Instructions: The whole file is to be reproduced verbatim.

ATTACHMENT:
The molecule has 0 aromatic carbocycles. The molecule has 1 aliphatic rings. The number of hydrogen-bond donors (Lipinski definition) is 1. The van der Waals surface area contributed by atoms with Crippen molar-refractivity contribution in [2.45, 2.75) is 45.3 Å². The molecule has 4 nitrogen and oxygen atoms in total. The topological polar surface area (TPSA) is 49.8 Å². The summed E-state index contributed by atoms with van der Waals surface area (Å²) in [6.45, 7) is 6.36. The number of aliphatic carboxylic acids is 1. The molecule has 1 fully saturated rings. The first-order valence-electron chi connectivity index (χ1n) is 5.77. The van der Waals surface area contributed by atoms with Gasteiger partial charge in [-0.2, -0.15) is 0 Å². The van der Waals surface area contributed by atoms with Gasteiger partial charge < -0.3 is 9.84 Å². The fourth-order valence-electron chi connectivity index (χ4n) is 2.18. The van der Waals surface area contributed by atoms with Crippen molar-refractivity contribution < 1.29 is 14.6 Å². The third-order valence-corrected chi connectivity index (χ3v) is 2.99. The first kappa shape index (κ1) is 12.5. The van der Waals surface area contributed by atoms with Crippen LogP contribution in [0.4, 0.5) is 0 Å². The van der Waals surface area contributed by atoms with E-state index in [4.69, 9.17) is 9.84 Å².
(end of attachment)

The molecule has 0 aromatic carbocycles. The molecule has 1 aliphatic rings. The number of hydrogen-bond donors (Lipinski definition) is 1. The van der Waals surface area contributed by atoms with Crippen molar-refractivity contribution in [2.45, 2.75) is 45.3 Å². The molecule has 4 nitrogen and oxygen atoms in total. The topological polar surface area (TPSA) is 49.8 Å². The summed E-state index contributed by atoms with van der Waals surface area (Å²) in [6.45, 7) is 6.36. The number of aliphatic carboxylic acids is 1. The molecule has 1 fully saturated rings. The first-order valence-electron chi connectivity index (χ1n) is 5.77. The van der Waals surface area contributed by atoms with Gasteiger partial charge in [-0.2, -0.15) is 0 Å². The van der Waals surface area contributed by atoms with Gasteiger partial charge < -0.3 is 9.84 Å². The fourth-order valence-electron chi connectivity index (χ4n) is 2.18. The van der Waals surface area contributed by atoms with Crippen molar-refractivity contribution < 1.29 is 14.6 Å². The third-order valence-corrected chi connectivity index (χ3v) is 2.99. The first kappa shape index (κ1) is 12.5. The van der Waals surface area contributed by atoms with Crippen LogP contribution in [0.4, 0.5) is 0 Å². The van der Waals surface area contributed by atoms with E-state index in [4.69, 9.17) is 9.84 Å².